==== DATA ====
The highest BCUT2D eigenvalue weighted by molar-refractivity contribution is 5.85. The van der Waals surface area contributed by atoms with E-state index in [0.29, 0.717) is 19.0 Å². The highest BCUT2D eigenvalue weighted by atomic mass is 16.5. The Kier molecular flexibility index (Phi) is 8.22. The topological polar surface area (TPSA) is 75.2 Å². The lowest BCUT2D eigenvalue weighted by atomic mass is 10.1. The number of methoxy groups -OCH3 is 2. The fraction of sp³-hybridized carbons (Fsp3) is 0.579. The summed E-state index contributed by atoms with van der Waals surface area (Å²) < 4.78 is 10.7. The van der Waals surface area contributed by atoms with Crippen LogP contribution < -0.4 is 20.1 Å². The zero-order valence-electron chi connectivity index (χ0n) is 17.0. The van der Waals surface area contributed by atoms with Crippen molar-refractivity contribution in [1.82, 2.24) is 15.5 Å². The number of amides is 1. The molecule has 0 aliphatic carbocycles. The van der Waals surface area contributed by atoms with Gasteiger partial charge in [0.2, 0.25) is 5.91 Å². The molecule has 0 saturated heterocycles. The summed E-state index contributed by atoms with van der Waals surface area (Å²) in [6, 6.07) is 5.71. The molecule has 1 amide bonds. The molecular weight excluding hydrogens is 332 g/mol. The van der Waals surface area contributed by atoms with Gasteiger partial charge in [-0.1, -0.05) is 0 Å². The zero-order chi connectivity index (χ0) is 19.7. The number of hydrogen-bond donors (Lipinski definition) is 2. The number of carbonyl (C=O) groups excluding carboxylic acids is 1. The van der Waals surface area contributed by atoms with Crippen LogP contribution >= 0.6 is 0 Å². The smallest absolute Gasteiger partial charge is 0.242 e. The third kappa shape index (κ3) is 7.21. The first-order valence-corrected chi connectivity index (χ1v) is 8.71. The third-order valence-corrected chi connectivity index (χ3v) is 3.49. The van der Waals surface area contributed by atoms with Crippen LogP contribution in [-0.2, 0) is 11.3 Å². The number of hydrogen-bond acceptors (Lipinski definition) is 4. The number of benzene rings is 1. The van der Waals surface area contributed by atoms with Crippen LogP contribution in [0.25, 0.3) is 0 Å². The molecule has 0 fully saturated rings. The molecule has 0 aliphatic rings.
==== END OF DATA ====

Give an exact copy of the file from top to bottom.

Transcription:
The highest BCUT2D eigenvalue weighted by molar-refractivity contribution is 5.85. The van der Waals surface area contributed by atoms with E-state index in [0.29, 0.717) is 19.0 Å². The highest BCUT2D eigenvalue weighted by atomic mass is 16.5. The Kier molecular flexibility index (Phi) is 8.22. The topological polar surface area (TPSA) is 75.2 Å². The lowest BCUT2D eigenvalue weighted by atomic mass is 10.1. The number of methoxy groups -OCH3 is 2. The fraction of sp³-hybridized carbons (Fsp3) is 0.579. The summed E-state index contributed by atoms with van der Waals surface area (Å²) < 4.78 is 10.7. The van der Waals surface area contributed by atoms with Crippen LogP contribution < -0.4 is 20.1 Å². The zero-order valence-electron chi connectivity index (χ0n) is 17.0. The van der Waals surface area contributed by atoms with Crippen molar-refractivity contribution in [1.82, 2.24) is 15.5 Å². The number of amides is 1. The molecule has 0 aliphatic carbocycles. The van der Waals surface area contributed by atoms with Gasteiger partial charge in [0.2, 0.25) is 5.91 Å². The molecule has 0 saturated heterocycles. The summed E-state index contributed by atoms with van der Waals surface area (Å²) in [6, 6.07) is 5.71. The molecule has 1 amide bonds. The molecular weight excluding hydrogens is 332 g/mol. The van der Waals surface area contributed by atoms with Gasteiger partial charge in [-0.1, -0.05) is 0 Å². The zero-order chi connectivity index (χ0) is 19.7. The number of hydrogen-bond donors (Lipinski definition) is 2. The number of carbonyl (C=O) groups excluding carboxylic acids is 1. The van der Waals surface area contributed by atoms with Crippen LogP contribution >= 0.6 is 0 Å². The smallest absolute Gasteiger partial charge is 0.242 e. The third kappa shape index (κ3) is 7.21. The first-order valence-corrected chi connectivity index (χ1v) is 8.71. The third-order valence-corrected chi connectivity index (χ3v) is 3.49. The van der Waals surface area contributed by atoms with Crippen LogP contribution in [-0.2, 0) is 11.3 Å². The number of hydrogen-bond acceptors (Lipinski definition) is 4. The number of benzene rings is 1. The van der Waals surface area contributed by atoms with Crippen LogP contribution in [0.25, 0.3) is 0 Å². The molecule has 0 fully saturated rings. The molecule has 0 aliphatic rings.